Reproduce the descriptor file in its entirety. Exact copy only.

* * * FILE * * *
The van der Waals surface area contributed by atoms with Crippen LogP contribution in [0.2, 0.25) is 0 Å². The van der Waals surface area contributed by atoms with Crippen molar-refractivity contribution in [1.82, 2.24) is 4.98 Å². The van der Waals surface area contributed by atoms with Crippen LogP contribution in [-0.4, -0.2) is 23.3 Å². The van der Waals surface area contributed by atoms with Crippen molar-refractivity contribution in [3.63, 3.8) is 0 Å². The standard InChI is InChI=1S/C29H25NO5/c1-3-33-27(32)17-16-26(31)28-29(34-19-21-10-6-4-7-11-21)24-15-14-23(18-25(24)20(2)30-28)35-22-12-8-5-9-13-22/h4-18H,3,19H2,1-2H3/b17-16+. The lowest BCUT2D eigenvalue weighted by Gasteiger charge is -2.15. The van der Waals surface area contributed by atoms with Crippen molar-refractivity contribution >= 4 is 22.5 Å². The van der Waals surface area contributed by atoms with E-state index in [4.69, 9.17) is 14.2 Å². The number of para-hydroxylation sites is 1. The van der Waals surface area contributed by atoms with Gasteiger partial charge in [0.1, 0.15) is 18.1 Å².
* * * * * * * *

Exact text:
The van der Waals surface area contributed by atoms with Crippen LogP contribution in [0.2, 0.25) is 0 Å². The van der Waals surface area contributed by atoms with Crippen molar-refractivity contribution in [1.82, 2.24) is 4.98 Å². The van der Waals surface area contributed by atoms with Crippen LogP contribution in [-0.4, -0.2) is 23.3 Å². The van der Waals surface area contributed by atoms with Crippen molar-refractivity contribution in [3.63, 3.8) is 0 Å². The standard InChI is InChI=1S/C29H25NO5/c1-3-33-27(32)17-16-26(31)28-29(34-19-21-10-6-4-7-11-21)24-15-14-23(18-25(24)20(2)30-28)35-22-12-8-5-9-13-22/h4-18H,3,19H2,1-2H3/b17-16+. The lowest BCUT2D eigenvalue weighted by Gasteiger charge is -2.15. The van der Waals surface area contributed by atoms with Crippen molar-refractivity contribution >= 4 is 22.5 Å². The van der Waals surface area contributed by atoms with E-state index in [4.69, 9.17) is 14.2 Å². The number of para-hydroxylation sites is 1. The van der Waals surface area contributed by atoms with Gasteiger partial charge in [0.1, 0.15) is 18.1 Å².